Third, defendant asserts that my failure to dismiss count five, charging conspiracy to intimidate a witness, was error because this conspiracy was part of the conspiracy to burn a building which was charged in count one. Therefore, DiSalvo argues, the indictment is multiplicitous.
A single conspiracy exists where there is one overall agreement to accomplish an objective and all of the subagreements and acts of subgroups are committed in furtherance of the main criminal objective. See e.g. United States v. Abushi, 682 F.2d 1289, 1299-1300 (9th Cir. 1982); United States v. DiPasquale, 561 F. Supp. 1338, 137-58 (E.D. Pa. 1983), aff'd, 740 F.2d 1282 (3d Cir. 1984), cert. denied, 469 U.S. 1228, 105 S. Ct. 1226-27, 84 L. Ed. 2d 364 (1984). On the other hand, multiple conspiracies exist when there are separate agreements to achieve distinct purposes. See e.g. DiPasquale, 561 F. Supp. at 1357-58.
In the present case, the agreement to burn the building and the agreement to intimidate witnesses were separate and served distinct purposes. While the latter agreement may have protected the parties to the former, it did not further the objective of burning the building. It is, therefore, immaterial that the two agreements involved the same conspirators. Moreover, courts have not allowed such concealment agreements to be incorporated into the original conspiracy. See e.g. Grunewald v. United States, 353 U.S. 391, 1 L. Ed. 2d 931, 77 S. Ct. 963 (1957); Krulewitch v. United States, 336 U.S. 440, 93 L. Ed. 790, 69 S. Ct. 716 (1949); United States v. Green, 594 F.2d 1227, 1229 (9th Cir. 1979); Green v. United States Probation Office, 504 F. Supp. 1003, 1005 (N.D. Cal. 1980). Accordingly, defendant's contention that count five should have been dismissed on the basis of multiplicity is meritless.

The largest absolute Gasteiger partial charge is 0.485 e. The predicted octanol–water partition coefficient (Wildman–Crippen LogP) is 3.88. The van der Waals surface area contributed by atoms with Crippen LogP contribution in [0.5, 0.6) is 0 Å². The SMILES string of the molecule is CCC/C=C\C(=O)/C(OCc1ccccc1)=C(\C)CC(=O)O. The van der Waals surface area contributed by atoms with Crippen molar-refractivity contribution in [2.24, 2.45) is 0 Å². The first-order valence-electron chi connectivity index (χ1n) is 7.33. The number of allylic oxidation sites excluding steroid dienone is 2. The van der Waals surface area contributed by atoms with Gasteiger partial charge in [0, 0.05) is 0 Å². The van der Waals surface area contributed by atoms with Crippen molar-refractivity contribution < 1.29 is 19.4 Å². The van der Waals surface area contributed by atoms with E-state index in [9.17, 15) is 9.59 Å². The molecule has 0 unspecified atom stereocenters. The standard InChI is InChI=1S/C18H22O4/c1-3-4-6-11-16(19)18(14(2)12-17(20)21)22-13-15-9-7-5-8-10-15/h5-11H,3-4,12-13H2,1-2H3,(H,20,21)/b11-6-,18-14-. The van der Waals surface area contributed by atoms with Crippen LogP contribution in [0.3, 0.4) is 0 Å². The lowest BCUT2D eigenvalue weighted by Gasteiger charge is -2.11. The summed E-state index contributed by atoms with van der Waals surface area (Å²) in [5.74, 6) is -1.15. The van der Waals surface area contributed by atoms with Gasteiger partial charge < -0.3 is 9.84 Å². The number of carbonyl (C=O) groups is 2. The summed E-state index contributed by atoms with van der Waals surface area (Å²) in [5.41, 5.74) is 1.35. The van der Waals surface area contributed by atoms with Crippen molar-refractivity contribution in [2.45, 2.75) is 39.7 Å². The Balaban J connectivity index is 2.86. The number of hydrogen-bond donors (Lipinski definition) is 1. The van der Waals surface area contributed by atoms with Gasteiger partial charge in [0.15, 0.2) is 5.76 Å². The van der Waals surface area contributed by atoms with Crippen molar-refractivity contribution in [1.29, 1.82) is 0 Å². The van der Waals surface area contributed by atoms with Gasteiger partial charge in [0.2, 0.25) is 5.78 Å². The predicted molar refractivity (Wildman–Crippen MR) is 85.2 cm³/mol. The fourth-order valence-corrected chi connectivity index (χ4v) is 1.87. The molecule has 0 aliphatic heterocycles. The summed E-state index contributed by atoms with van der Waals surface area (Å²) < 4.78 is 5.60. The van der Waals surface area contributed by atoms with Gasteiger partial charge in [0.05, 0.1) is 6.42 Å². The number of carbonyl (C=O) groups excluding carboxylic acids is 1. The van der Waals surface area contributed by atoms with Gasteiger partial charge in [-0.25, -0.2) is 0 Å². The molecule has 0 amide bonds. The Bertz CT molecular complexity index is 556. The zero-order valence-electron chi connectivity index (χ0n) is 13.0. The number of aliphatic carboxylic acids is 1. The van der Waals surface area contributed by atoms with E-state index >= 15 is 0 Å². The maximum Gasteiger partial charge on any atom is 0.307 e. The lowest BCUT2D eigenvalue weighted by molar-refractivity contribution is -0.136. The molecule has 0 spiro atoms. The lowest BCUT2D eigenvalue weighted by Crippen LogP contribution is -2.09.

Fourth, defendant objects that I erred in failing to dismiss counts five and six of the indictment on the basis that Ms. Susan Kirk, the potential witness referred to in these counts, was outside the scope of the statute charged, 18 U.S.C. § 1512.